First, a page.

Thread Rating:
  • 0 Vote(s) - 0 Average
  • 1
  • 2
  • 3
  • 4
  • 5
Thornborough "debate"
#31
At the risk of looking for a positive angle on this thread.

It is interesting to see just how complicated archaeology has become now, with judgment calls and methedologies that are no longer fully transparent to the 'non archaeological' observer. Is this a failing in archaeologists or the system they inhabit?

The Thornbourough 'debate' is really on two levels..
1) should a monument such as this and the landscape it inhabits be under the threat of total quarrying (though I would be 99.9% sure the Henges will never be subject to this) without full record. As the areas which are requested for quarrying will be 100% removed it could be argued that we must recover 100% archaeology. (and we can't forget that this phase of archaeological investigation is due to pressure and refusal of application in the first place - correct me if I am wrong here)
2) the ability of archaeological organisations to interpret the same data in differnt ways and also be unable to explain clearly to the public why they are doing something like that. FOr example..... artefact retrieval from topsoil... (often this is argued by detectorists - and rightly so in my opinion - that why oh why if they detect artefacts from the topsoil and archaeologists never look at it anyway... they get so bothered about detectorists who detect the topsoil.) Has anyone thought to explain... I would love to hear myself.... why topsoil artefacts are not recovered... or why we don't use handtools but JCBs... and how that is just as good. I sure we could explain it... but has anyone actually done it before.?? A new BAJR guide could be useful...

perhaps called...." But I thought you used toothbrushes..." )

So... a) any takers to write a guide to modern archaeology practices?
and b) It may be a well dug site... buts let not forget the end purpose... to clear the way for Tarmac to quarry next to the Thornborough Henges..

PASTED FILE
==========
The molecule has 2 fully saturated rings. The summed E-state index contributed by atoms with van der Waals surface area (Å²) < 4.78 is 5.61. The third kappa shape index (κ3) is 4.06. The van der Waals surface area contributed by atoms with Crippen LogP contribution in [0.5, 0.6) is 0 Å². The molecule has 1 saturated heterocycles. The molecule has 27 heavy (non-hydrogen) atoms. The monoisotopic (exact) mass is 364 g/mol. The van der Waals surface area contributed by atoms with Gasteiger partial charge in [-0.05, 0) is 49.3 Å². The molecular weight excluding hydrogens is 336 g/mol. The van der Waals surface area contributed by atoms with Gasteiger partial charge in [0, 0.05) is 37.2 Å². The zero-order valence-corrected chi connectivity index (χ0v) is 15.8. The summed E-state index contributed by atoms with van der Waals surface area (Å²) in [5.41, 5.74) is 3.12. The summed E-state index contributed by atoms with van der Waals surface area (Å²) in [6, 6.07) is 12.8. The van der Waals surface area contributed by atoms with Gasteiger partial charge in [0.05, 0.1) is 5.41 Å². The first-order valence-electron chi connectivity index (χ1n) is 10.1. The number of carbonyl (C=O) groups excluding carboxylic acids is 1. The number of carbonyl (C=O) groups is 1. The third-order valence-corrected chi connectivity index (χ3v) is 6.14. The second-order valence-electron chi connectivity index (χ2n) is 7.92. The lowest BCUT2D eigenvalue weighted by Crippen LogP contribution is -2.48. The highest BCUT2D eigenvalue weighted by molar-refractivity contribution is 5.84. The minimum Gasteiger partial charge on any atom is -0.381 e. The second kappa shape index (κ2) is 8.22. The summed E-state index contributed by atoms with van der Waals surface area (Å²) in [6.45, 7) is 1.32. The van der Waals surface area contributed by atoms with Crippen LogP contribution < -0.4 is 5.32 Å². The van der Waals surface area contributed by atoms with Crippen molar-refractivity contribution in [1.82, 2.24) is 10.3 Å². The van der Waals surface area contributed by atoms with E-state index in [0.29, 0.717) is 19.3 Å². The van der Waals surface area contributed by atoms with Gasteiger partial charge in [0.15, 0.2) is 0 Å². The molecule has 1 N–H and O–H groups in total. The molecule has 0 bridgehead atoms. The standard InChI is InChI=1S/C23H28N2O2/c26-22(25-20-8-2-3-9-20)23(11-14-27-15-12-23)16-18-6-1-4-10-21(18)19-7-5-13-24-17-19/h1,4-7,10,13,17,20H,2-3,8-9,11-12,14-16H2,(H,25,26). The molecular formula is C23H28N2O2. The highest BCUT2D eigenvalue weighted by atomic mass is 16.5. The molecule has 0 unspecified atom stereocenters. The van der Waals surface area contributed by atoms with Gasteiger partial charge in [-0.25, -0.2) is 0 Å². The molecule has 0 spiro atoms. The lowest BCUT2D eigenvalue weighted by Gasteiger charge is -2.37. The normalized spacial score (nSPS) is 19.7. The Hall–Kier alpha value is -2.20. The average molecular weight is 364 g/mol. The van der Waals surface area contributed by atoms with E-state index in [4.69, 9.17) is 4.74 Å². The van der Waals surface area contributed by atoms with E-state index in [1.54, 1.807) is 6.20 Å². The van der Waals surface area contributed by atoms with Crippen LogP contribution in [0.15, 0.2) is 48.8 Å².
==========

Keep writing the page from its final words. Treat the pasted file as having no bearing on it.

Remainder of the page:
Another day another WSI?
#32
Quote:quote:Originally posted by BAJR Host
It is interesting to see just how complicated archaeology has become now, with judgement calls and methodologies that are no longer fully transparent to the 'non archaeological' observer. Is this a failing in archaeologists or the system they inhabit?

Probably a bit of both, if it is a problem. Maybe the summaries could be more easily understood, but it is difficult to understand what non-professionals can grasp when it has been so long since many of us have been in that position.

Quote:quote:The Thornbourough 'debate' is really on two levels..
1) should a monument such as this and the landscape it inhabits be under the threat of total quarrying (though I would be 99.9% sure the Henges will never be subject to this) without full record. As the areas which are requested for quarrying will be 100% removed it could be argued that we must recover 100% archaeology. (and we can't forget that this phase of archaeological investigation is due to pressure and refusal of application in the first place - correct me if I am wrong here)

But surely the groundworks associated with most modern industrial uses also obliterate 100% of the archaeology (at least if it's less than 2m down), and I doubt most of us curators would get 100% samples on those sites. Also would a 100% sample tell you anything more?
On another point, surely the long term watching brief applied to the Nosterfield Quarry would recover samples of most of the archaeology, and there will probably be a similar programme for this area.


Quote:quote: 2) the ability of archaeological organisations to interpret the same data in different ways and also be unable to explain clearly to the public why they are doing something like that. For example..... artefact retrieval from topsoil... (often this is argued by detectorists - and rightly so in my opinion - that why oh why if they detect artefacts from the topsoil and archaeologists never look at it anyway... they get so bothered about detectorists who detect the topsoil.) Has anyone thought to explain... I would love to hear myself.... why topsoil artefacts are not recovered... or why we don't use handtools but JCBs... and how that is just as good.

Personally I don't mind detectorists detecting in the topsoil, what I do mind is the fact that almost none of the PA finds in my area have grid references, making them next to useless. With a grid reference, even 6 figure, we could make more accurate settlement maps. Several of my Parishes have over 50 finds; did they come from the same field? in which case which field? Sorry should leave this for another thread.
Topsoil artefacts are rarely recorded as they cannot be guaranteed to have come from the underlying deposits.
Mechanical diggers are used so that we don't spend half the time stripping topsoil for relatively little gain (see above statement).
etc etc etc.